Arrange the chicken pieces (or fish fillets) in a single layer. Cook in batches if necessary.
Cook the chicken until fully cooked, about 4 minutes on the first side and about 3 minutes on the other side. I cover the pan for about half of the cooking time for each side. (Depending on the thickness of the fish fillets cook a minute or 2 on the first side and about a minute on the second side.)
Sprinkle the chicken or fish with the chopped parsley.
Taste the pan sauce and add some salt if necessary.
Put the chicken or fish on a serving platter and pour the pan sauce with the olives and capers on top.
Spring is taking hold so I thought I’d make something to celebrate, an egg pie with tender, thin asparagus.
Actually “La Squadra”, is gathering at my house for lunch. My Rome and Naples traveling companions and I need to finish planning our final week in Campania next month.
The frittata is part of my antipasti course, along with buffalo mozzarella from Campania and thinly sliced cappocolo cured locally. We could be in either Roma or Napoli. This spring egg pie is popular in both cities. It’s popular with me too.
Don’t be intimidated. Making a frittata is not that hard. You can watch me making a frittata. If you don’t want to flip the frittata just finish it in the oven.
Frittata is a tasty antipasto or serve it with a salad and it’s lunch.
The golden frittata crust is nutty. The parmigiano perks up the tender, moist interior. The grassy, sweet asparagus scream spring has arrived.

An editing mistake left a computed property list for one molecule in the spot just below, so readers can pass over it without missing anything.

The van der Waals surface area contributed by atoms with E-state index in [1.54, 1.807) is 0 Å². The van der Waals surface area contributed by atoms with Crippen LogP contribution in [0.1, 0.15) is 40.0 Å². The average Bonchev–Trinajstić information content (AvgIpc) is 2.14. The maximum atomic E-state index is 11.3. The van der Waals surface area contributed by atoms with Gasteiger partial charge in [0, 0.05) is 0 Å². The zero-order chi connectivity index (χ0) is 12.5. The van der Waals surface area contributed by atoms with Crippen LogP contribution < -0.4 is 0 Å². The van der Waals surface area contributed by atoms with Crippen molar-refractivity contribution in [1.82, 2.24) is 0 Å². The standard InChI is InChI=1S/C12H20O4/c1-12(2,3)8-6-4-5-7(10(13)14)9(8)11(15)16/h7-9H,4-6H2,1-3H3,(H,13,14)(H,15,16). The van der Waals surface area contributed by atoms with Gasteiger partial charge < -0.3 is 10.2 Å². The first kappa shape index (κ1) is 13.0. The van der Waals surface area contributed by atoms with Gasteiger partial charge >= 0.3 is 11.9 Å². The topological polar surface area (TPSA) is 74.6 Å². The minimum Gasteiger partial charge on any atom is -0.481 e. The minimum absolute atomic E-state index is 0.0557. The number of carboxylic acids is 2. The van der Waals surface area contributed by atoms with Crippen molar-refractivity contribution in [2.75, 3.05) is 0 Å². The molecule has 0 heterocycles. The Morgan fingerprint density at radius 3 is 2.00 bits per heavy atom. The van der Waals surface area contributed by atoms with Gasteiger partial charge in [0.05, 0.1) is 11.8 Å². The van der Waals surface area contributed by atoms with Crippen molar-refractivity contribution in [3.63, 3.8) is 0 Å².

Here’s one of my favorite spaghetti sauces that’s ready in the time it takes to cook the spaghetti. The recipe comes from the the small hill town of Amatrice in the Sabine Hills northeast of Rome.
You see spaghetti all’Amatriciana in all the trattorie in Rome. It’s a really popular pasta here in North Beach too. I get it whenever it’s on the menu at da Flora on Columbus.
Here’s my version of this simple sauce. It doesn’t have many ingredients. Make sure you use canned San Marzano tomatoes for this one. The tomato, onion and guanciale sauce is ready in about 20 minutes.
I like the sauce a little on the chunky side. It sticks to the spaghetti better. The onions enhance the sweetness of the tomatoes. The crispy little guanciale cubes add texture to every bite. I add some chili flakes to perk everything up.
Nothing better than a fat forkful of spaghetti all’Amatriciana. It’s a mouthful of flavor that packs a little heat.
In Amatrice they hold an annual August festival, Sagra degli Spaghetti all’Amatriciana, that celebrates their world-famous pasta dish. Here’s a video of the town and the festival devoted exclusively to this dish. Buon appetito!
You may see a theme in my upcoming recipes. I’m celebrating the food of Rome, the first stop on my upcoming trip to Italia.
A popular dish found in restaurants all over Rome, straccetti di manzo is a quick sauté of thinly sliced steak and mushrooms served over a bed of arugula.
The dish is called “stracetti” or “little rags” because the thinly sliced lean filet or steak is torn into small bite-sized pieces that resemble rags.
If you enjoy a salad topped by grilled steak, try this quick dish to satisfy your desires. It’s full of flavor and will be on your table in about 30 minutes. Just right for lunch or a light dinner all on one plate.
The boys at Little City suggested beef filet or a strip steak for this dish. I wanted buttery beef so I picked the filet and it works beautifully. The big heap of baby arugula at Union Produce caught my eye. It was a perfect base for the dish.
The tender filet rags and nutty mushrooms are bathed in the buttery pan sauce with sweet balsamic notes. The arugula adds a crunchy, peppery finish to each bite. Simple, healthy and delicious.